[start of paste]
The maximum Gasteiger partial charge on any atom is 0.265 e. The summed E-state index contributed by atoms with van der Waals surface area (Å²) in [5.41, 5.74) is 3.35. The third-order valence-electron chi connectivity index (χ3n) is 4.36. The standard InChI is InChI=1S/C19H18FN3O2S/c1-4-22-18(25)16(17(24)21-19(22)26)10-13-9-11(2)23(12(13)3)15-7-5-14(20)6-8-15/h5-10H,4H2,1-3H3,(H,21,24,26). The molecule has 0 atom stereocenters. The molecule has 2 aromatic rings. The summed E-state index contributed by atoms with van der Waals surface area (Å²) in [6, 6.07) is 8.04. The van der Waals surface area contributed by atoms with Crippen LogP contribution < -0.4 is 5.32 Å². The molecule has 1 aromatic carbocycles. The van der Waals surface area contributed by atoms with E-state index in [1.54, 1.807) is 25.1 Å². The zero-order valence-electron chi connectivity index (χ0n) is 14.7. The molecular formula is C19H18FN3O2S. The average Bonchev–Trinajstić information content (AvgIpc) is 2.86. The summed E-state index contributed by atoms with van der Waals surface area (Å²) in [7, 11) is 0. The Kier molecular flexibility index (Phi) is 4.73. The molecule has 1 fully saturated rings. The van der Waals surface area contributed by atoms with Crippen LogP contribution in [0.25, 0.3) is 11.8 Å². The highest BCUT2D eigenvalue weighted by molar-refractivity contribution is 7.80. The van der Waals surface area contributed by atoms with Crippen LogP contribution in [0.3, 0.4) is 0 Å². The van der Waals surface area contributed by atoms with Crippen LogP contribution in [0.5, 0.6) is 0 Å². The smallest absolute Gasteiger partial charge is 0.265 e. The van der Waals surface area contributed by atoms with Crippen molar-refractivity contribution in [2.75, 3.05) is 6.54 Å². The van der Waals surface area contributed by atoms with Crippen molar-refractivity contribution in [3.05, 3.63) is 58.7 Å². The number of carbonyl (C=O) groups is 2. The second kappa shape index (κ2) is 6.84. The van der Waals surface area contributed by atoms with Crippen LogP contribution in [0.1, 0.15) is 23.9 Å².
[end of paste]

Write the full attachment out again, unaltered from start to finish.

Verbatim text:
The maximum Gasteiger partial charge on any atom is 0.265 e. The summed E-state index contributed by atoms with van der Waals surface area (Å²) in [5.41, 5.74) is 3.35. The third-order valence-electron chi connectivity index (χ3n) is 4.36. The standard InChI is InChI=1S/C19H18FN3O2S/c1-4-22-18(25)16(17(24)21-19(22)26)10-13-9-11(2)23(12(13)3)15-7-5-14(20)6-8-15/h5-10H,4H2,1-3H3,(H,21,24,26). The molecule has 0 atom stereocenters. The molecule has 2 aromatic rings. The summed E-state index contributed by atoms with van der Waals surface area (Å²) in [6, 6.07) is 8.04. The van der Waals surface area contributed by atoms with Crippen LogP contribution < -0.4 is 5.32 Å². The molecule has 1 aromatic carbocycles. The van der Waals surface area contributed by atoms with E-state index in [1.54, 1.807) is 25.1 Å². The zero-order valence-electron chi connectivity index (χ0n) is 14.7. The molecular formula is C19H18FN3O2S. The average Bonchev–Trinajstić information content (AvgIpc) is 2.86. The summed E-state index contributed by atoms with van der Waals surface area (Å²) in [7, 11) is 0. The Kier molecular flexibility index (Phi) is 4.73. The molecule has 1 fully saturated rings. The van der Waals surface area contributed by atoms with Crippen LogP contribution in [0.25, 0.3) is 11.8 Å². The highest BCUT2D eigenvalue weighted by molar-refractivity contribution is 7.80. The van der Waals surface area contributed by atoms with Crippen LogP contribution in [0.3, 0.4) is 0 Å². The van der Waals surface area contributed by atoms with Crippen LogP contribution in [0.5, 0.6) is 0 Å². The smallest absolute Gasteiger partial charge is 0.265 e. The van der Waals surface area contributed by atoms with Crippen molar-refractivity contribution in [2.75, 3.05) is 6.54 Å². The van der Waals surface area contributed by atoms with Crippen molar-refractivity contribution in [3.05, 3.63) is 58.7 Å². The number of carbonyl (C=O) groups is 2. The second kappa shape index (κ2) is 6.84. The van der Waals surface area contributed by atoms with Crippen LogP contribution in [0.1, 0.15) is 23.9 Å².